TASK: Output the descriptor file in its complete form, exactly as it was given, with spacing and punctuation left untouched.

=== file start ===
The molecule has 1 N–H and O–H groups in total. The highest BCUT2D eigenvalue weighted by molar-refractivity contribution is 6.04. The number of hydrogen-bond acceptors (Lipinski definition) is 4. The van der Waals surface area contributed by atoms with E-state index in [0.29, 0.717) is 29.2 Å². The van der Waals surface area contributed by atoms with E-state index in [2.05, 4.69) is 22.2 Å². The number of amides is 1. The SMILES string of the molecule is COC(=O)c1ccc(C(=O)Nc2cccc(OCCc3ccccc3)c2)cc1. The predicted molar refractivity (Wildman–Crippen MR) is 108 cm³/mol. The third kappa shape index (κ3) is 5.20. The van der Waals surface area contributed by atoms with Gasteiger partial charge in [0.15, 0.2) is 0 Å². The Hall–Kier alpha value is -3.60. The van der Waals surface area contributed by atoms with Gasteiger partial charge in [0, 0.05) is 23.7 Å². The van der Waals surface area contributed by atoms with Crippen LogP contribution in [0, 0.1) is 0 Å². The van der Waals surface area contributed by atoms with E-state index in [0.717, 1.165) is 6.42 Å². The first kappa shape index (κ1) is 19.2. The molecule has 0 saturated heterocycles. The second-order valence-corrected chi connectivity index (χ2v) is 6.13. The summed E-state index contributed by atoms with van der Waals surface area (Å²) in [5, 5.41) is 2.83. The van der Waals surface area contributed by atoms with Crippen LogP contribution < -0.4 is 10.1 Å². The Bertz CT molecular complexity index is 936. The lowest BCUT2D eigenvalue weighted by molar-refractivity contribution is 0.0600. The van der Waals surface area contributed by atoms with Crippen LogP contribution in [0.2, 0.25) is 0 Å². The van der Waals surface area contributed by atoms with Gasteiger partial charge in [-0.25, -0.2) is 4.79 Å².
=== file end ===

The molecule has 1 N–H and O–H groups in total. The highest BCUT2D eigenvalue weighted by molar-refractivity contribution is 6.04. The number of hydrogen-bond acceptors (Lipinski definition) is 4. The van der Waals surface area contributed by atoms with E-state index in [0.29, 0.717) is 29.2 Å². The van der Waals surface area contributed by atoms with E-state index in [2.05, 4.69) is 22.2 Å². The number of amides is 1. The SMILES string of the molecule is COC(=O)c1ccc(C(=O)Nc2cccc(OCCc3ccccc3)c2)cc1. The predicted molar refractivity (Wildman–Crippen MR) is 108 cm³/mol. The third kappa shape index (κ3) is 5.20. The van der Waals surface area contributed by atoms with Gasteiger partial charge in [0.15, 0.2) is 0 Å². The Hall–Kier alpha value is -3.60. The van der Waals surface area contributed by atoms with Gasteiger partial charge in [0, 0.05) is 23.7 Å². The van der Waals surface area contributed by atoms with Crippen LogP contribution in [0, 0.1) is 0 Å². The van der Waals surface area contributed by atoms with E-state index in [0.717, 1.165) is 6.42 Å². The first kappa shape index (κ1) is 19.2. The molecule has 0 saturated heterocycles. The second-order valence-corrected chi connectivity index (χ2v) is 6.13. The summed E-state index contributed by atoms with van der Waals surface area (Å²) in [5, 5.41) is 2.83. The van der Waals surface area contributed by atoms with Crippen LogP contribution < -0.4 is 10.1 Å². The Bertz CT molecular complexity index is 936. The lowest BCUT2D eigenvalue weighted by molar-refractivity contribution is 0.0600. The van der Waals surface area contributed by atoms with Crippen LogP contribution in [0.2, 0.25) is 0 Å². The van der Waals surface area contributed by atoms with Gasteiger partial charge in [-0.25, -0.2) is 4.79 Å².